Importance of DPOs
The Facebook-Cambridge Analytica data scandal in 2016 and the outcry against WhatsApp in 2021 clearly demonstrates how sensitive consumers are when it comes to privacy. For many, the reaction justifies the data protection laws and the creation of data privacy software in various jurisdictions across the world.
After printing was first invented, privacy became a concern when the potential of information to be widely circulated became apparent. Eventually, the flow of information brought about “rights” conflicts between the wider establishments and the individuals.
The post-war development of technology brought about the Information Age. In the Information Age, data helps organisations to be more effective and efficient in the way it produces, communicates, operates and organises itself. The Internet connected the world and within a few years, organisations and individuals transitioned from desktop to mobile devices.
The Need for Data Protection Laws
To safeguard the interest of individuals, legislation played a catch-up game to ensure organisations are provided the right guidance. This involves balancing of the consumer rights, individual rights, and economic and business ethics and requirements.
The Rise of the DPOs
Most of the jurisdictions put in place legislations that help ensure organisations demonstrate accountability and responsibility in the collection, usage, disclosure and storage of personal data. As part of this legislation, many organisations have been required to appoint a DPO or Data Protection Officer.
For example, the GDPR requires the processor/controller to designate a DPO if they are going to store or process massive amounts of EU citizen data, monitor data subjects regularly, store or process special personal data, or a public authority. This covers most of the business operations in the EU in the Information Age.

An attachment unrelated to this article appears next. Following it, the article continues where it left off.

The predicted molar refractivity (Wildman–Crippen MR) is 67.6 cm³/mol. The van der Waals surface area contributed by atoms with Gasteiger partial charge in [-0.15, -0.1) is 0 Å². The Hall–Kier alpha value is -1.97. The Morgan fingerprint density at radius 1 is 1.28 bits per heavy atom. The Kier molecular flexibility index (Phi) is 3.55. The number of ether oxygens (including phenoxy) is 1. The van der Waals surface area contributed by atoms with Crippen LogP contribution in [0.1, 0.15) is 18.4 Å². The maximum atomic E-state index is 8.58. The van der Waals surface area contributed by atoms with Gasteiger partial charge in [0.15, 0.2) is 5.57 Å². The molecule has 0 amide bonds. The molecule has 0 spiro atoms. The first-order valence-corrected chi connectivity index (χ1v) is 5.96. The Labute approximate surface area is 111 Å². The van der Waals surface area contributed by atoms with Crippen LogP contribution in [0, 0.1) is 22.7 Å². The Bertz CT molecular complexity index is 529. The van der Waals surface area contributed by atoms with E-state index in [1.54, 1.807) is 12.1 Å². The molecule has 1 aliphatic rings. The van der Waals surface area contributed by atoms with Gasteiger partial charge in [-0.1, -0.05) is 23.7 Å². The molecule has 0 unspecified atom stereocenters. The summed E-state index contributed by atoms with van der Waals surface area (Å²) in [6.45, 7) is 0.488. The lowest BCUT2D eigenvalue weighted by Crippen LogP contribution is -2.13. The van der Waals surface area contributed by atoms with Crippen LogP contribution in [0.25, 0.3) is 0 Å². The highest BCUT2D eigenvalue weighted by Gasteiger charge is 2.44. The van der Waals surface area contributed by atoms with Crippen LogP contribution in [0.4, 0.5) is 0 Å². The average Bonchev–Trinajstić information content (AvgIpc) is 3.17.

What You Should Know About Data Protection Officers
The primary role of data protection officers is to ensure that personal data of the staff, customers, providers, and other individuals are processed in compliance with the applicable data protection laws.
Appointing a DPO should be based on professional and personal qualities. However, particular attention must be given to the candidate’s expert knowledge of data protection.
A thorough understanding of how the organisation operates is also considered a must. It is also crucial that a DPO has knowledge of data protection trends. Gaining certifications such as by way of PDPA training is also recommended for them to be able to perform their roles better.
Data protection officers have to juggle the fields of business operation, governance, law, consumer ethics, and compliance and risk management. While this can seem like a tall order, it is considered crucial in view of all the risks organisations are exposed to today.
Tasks of the DPO
A DPO needs to make sure that the rules of data protection are respected in cooperation with the data protection authority. In EU bodies and institutions, a data protection officer must:
- Make sure data subjects and controllers are aware of their data protection rights, responsibilities and obligations, and must raise awareness about them.
- Give recommendations and advice to the institution regarding the application and interpretation of data protection rules.
- Create a register of processing operations with the institution and inform the European Data Protection Supervisor (EDPS) about those that present certain risks.
- Make a register of processing operations with the institution and help it to be accountable in this respect.
- Handle complaints and queries on request by the institution, other persons, the controller, or by their own initiative.
- Cooperate with the EDPS (this is in terms of responding to requests about investigations, inspections conducted, and handling of complaints).
- Draw the attention of the institution to any failure to comply with any data protection rules that are applicable.